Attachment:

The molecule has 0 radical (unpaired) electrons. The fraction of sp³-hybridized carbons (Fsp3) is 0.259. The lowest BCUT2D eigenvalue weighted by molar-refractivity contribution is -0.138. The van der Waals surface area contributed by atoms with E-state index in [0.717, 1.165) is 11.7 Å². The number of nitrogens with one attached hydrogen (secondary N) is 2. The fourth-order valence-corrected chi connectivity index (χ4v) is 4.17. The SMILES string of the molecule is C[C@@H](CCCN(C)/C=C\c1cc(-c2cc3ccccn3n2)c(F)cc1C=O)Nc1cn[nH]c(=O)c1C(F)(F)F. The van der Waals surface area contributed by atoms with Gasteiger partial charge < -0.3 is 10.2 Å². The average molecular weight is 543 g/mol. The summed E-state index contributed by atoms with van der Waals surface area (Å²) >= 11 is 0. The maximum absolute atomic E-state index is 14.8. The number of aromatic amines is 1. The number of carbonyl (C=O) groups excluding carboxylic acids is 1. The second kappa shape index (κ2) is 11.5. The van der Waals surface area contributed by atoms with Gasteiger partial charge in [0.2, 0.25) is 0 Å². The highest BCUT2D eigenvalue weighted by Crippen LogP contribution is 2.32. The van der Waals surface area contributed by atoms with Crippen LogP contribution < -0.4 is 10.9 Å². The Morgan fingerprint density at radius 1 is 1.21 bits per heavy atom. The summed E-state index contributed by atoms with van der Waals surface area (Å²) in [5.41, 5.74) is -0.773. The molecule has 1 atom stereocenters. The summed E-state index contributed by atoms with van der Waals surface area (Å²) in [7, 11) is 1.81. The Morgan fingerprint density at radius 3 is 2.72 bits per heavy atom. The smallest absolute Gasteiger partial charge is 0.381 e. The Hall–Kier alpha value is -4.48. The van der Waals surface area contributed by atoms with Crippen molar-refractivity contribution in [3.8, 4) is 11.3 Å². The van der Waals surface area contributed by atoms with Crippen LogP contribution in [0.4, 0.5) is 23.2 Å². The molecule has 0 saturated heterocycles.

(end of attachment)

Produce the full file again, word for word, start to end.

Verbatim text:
The molecule has 0 radical (unpaired) electrons. The fraction of sp³-hybridized carbons (Fsp3) is 0.259. The lowest BCUT2D eigenvalue weighted by molar-refractivity contribution is -0.138. The van der Waals surface area contributed by atoms with E-state index in [0.717, 1.165) is 11.7 Å². The number of nitrogens with one attached hydrogen (secondary N) is 2. The fourth-order valence-corrected chi connectivity index (χ4v) is 4.17. The SMILES string of the molecule is C[C@@H](CCCN(C)/C=C\c1cc(-c2cc3ccccn3n2)c(F)cc1C=O)Nc1cn[nH]c(=O)c1C(F)(F)F. The van der Waals surface area contributed by atoms with Gasteiger partial charge < -0.3 is 10.2 Å². The average molecular weight is 543 g/mol. The summed E-state index contributed by atoms with van der Waals surface area (Å²) >= 11 is 0. The maximum absolute atomic E-state index is 14.8. The number of aromatic amines is 1. The number of carbonyl (C=O) groups excluding carboxylic acids is 1. The second kappa shape index (κ2) is 11.5. The van der Waals surface area contributed by atoms with Gasteiger partial charge in [0.2, 0.25) is 0 Å². The highest BCUT2D eigenvalue weighted by Crippen LogP contribution is 2.32. The van der Waals surface area contributed by atoms with Crippen LogP contribution < -0.4 is 10.9 Å². The Morgan fingerprint density at radius 1 is 1.21 bits per heavy atom. The summed E-state index contributed by atoms with van der Waals surface area (Å²) in [5.41, 5.74) is -0.773. The molecule has 1 atom stereocenters. The summed E-state index contributed by atoms with van der Waals surface area (Å²) in [7, 11) is 1.81. The Morgan fingerprint density at radius 3 is 2.72 bits per heavy atom. The smallest absolute Gasteiger partial charge is 0.381 e. The Hall–Kier alpha value is -4.48. The van der Waals surface area contributed by atoms with Crippen molar-refractivity contribution in [3.8, 4) is 11.3 Å². The van der Waals surface area contributed by atoms with Crippen LogP contribution in [0.4, 0.5) is 23.2 Å². The molecule has 0 saturated heterocycles.